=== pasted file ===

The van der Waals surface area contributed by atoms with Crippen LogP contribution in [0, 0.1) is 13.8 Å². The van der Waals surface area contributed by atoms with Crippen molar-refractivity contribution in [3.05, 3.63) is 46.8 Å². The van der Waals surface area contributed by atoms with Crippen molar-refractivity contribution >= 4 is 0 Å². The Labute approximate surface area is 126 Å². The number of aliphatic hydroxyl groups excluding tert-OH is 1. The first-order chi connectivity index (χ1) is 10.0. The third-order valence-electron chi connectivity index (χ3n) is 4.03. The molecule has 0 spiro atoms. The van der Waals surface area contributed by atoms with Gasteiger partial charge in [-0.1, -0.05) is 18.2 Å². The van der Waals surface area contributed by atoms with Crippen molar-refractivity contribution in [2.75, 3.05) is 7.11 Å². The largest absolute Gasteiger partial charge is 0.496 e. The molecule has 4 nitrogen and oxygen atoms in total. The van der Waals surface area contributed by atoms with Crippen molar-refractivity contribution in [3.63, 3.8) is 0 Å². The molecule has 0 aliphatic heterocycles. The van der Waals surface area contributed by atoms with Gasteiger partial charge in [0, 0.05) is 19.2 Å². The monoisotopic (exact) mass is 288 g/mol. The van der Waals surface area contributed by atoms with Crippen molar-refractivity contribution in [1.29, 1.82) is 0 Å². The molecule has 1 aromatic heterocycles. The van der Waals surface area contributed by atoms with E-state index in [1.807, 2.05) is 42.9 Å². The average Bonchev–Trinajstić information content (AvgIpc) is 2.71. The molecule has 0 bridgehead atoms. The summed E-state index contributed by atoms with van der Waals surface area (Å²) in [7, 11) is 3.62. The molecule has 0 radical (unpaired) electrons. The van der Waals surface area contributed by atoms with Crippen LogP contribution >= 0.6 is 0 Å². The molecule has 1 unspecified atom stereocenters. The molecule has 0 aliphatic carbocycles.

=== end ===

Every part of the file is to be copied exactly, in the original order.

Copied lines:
The van der Waals surface area contributed by atoms with Crippen LogP contribution in [0, 0.1) is 13.8 Å². The van der Waals surface area contributed by atoms with Crippen molar-refractivity contribution in [3.05, 3.63) is 46.8 Å². The van der Waals surface area contributed by atoms with Crippen molar-refractivity contribution >= 4 is 0 Å². The Labute approximate surface area is 126 Å². The number of aliphatic hydroxyl groups excluding tert-OH is 1. The first-order chi connectivity index (χ1) is 10.0. The third-order valence-electron chi connectivity index (χ3n) is 4.03. The molecule has 0 spiro atoms. The van der Waals surface area contributed by atoms with Gasteiger partial charge in [-0.1, -0.05) is 18.2 Å². The van der Waals surface area contributed by atoms with Crippen molar-refractivity contribution in [2.75, 3.05) is 7.11 Å². The largest absolute Gasteiger partial charge is 0.496 e. The molecule has 4 nitrogen and oxygen atoms in total. The van der Waals surface area contributed by atoms with Crippen molar-refractivity contribution in [3.63, 3.8) is 0 Å². The molecule has 0 aliphatic heterocycles. The van der Waals surface area contributed by atoms with Gasteiger partial charge in [0, 0.05) is 19.2 Å². The monoisotopic (exact) mass is 288 g/mol. The van der Waals surface area contributed by atoms with Crippen molar-refractivity contribution in [1.29, 1.82) is 0 Å². The molecule has 1 aromatic heterocycles. The van der Waals surface area contributed by atoms with E-state index in [1.807, 2.05) is 42.9 Å². The average Bonchev–Trinajstić information content (AvgIpc) is 2.71. The molecule has 0 bridgehead atoms. The summed E-state index contributed by atoms with van der Waals surface area (Å²) in [7, 11) is 3.62. The molecule has 0 radical (unpaired) electrons. The van der Waals surface area contributed by atoms with Crippen LogP contribution >= 0.6 is 0 Å². The molecule has 1 unspecified atom stereocenters. The molecule has 0 aliphatic carbocycles.